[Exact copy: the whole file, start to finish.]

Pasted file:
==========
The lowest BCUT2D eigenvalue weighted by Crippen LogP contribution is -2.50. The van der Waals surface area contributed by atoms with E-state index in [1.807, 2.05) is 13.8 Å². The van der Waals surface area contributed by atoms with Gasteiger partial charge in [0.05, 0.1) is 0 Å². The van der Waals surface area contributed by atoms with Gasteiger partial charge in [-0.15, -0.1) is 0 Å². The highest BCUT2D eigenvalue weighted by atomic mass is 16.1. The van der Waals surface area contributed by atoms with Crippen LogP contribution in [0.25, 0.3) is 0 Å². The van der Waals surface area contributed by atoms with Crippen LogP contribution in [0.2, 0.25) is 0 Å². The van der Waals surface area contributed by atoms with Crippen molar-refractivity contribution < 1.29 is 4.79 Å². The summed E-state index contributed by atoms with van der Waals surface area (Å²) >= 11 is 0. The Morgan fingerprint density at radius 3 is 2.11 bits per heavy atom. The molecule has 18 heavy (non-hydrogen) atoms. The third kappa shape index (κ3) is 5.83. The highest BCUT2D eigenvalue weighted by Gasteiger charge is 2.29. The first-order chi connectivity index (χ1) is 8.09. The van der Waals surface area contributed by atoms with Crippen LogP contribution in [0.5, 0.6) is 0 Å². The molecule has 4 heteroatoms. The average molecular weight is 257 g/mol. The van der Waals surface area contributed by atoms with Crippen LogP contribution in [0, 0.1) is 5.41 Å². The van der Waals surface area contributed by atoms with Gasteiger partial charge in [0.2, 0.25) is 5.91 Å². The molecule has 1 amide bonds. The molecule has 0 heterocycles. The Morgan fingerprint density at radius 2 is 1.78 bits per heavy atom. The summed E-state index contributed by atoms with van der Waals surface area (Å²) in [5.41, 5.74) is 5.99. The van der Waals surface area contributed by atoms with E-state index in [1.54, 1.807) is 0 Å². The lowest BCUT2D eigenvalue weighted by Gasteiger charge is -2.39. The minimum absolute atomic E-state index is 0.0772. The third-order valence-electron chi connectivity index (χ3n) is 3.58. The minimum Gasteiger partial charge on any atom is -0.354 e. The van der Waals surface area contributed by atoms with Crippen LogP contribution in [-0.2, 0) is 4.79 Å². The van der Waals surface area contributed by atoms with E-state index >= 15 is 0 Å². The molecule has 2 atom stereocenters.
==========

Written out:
The lowest BCUT2D eigenvalue weighted by Crippen LogP contribution is -2.50. The van der Waals surface area contributed by atoms with E-state index in [1.807, 2.05) is 13.8 Å². The van der Waals surface area contributed by atoms with Gasteiger partial charge in [0.05, 0.1) is 0 Å². The van der Waals surface area contributed by atoms with Gasteiger partial charge in [-0.15, -0.1) is 0 Å². The highest BCUT2D eigenvalue weighted by atomic mass is 16.1. The van der Waals surface area contributed by atoms with Crippen LogP contribution in [0.25, 0.3) is 0 Å². The van der Waals surface area contributed by atoms with Crippen LogP contribution in [0.2, 0.25) is 0 Å². The van der Waals surface area contributed by atoms with Crippen molar-refractivity contribution < 1.29 is 4.79 Å². The summed E-state index contributed by atoms with van der Waals surface area (Å²) >= 11 is 0. The Morgan fingerprint density at radius 3 is 2.11 bits per heavy atom. The molecule has 18 heavy (non-hydrogen) atoms. The third kappa shape index (κ3) is 5.83. The highest BCUT2D eigenvalue weighted by Gasteiger charge is 2.29. The first-order chi connectivity index (χ1) is 8.09. The van der Waals surface area contributed by atoms with Crippen LogP contribution in [0.5, 0.6) is 0 Å². The molecule has 4 heteroatoms. The average molecular weight is 257 g/mol. The van der Waals surface area contributed by atoms with Crippen LogP contribution in [0, 0.1) is 5.41 Å². The van der Waals surface area contributed by atoms with Gasteiger partial charge in [0.2, 0.25) is 5.91 Å². The molecule has 1 amide bonds. The molecule has 0 heterocycles. The Morgan fingerprint density at radius 2 is 1.78 bits per heavy atom. The summed E-state index contributed by atoms with van der Waals surface area (Å²) in [5.41, 5.74) is 5.99. The van der Waals surface area contributed by atoms with E-state index in [1.54, 1.807) is 0 Å². The lowest BCUT2D eigenvalue weighted by Gasteiger charge is -2.39. The minimum absolute atomic E-state index is 0.0772. The third-order valence-electron chi connectivity index (χ3n) is 3.58. The minimum Gasteiger partial charge on any atom is -0.354 e. The van der Waals surface area contributed by atoms with Crippen LogP contribution in [-0.2, 0) is 4.79 Å². The van der Waals surface area contributed by atoms with E-state index >= 15 is 0 Å². The molecule has 2 atom stereocenters.